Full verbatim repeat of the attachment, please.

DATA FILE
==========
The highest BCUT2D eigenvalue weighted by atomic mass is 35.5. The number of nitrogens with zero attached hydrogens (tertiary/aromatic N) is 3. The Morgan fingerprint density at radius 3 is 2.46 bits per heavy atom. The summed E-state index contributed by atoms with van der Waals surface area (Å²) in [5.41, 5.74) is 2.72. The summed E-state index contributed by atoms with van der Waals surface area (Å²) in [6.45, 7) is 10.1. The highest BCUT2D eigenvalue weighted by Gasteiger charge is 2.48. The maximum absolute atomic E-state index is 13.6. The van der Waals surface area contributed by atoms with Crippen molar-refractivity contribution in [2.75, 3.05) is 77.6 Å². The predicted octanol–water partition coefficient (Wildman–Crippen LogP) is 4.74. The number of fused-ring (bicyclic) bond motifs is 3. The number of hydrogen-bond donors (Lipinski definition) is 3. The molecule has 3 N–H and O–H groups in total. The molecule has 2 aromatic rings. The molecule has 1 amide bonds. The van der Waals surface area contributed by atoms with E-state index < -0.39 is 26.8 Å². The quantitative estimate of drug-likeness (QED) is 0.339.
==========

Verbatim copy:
The highest BCUT2D eigenvalue weighted by atomic mass is 35.5. The number of nitrogens with zero attached hydrogens (tertiary/aromatic N) is 3. The Morgan fingerprint density at radius 3 is 2.46 bits per heavy atom. The summed E-state index contributed by atoms with van der Waals surface area (Å²) in [5.41, 5.74) is 2.72. The summed E-state index contributed by atoms with van der Waals surface area (Å²) in [6.45, 7) is 10.1. The highest BCUT2D eigenvalue weighted by Gasteiger charge is 2.48. The maximum absolute atomic E-state index is 13.6. The van der Waals surface area contributed by atoms with Crippen molar-refractivity contribution in [2.75, 3.05) is 77.6 Å². The predicted octanol–water partition coefficient (Wildman–Crippen LogP) is 4.74. The number of fused-ring (bicyclic) bond motifs is 3. The number of hydrogen-bond donors (Lipinski definition) is 3. The molecule has 3 N–H and O–H groups in total. The molecule has 2 aromatic rings. The molecule has 1 amide bonds. The van der Waals surface area contributed by atoms with E-state index < -0.39 is 26.8 Å². The quantitative estimate of drug-likeness (QED) is 0.339.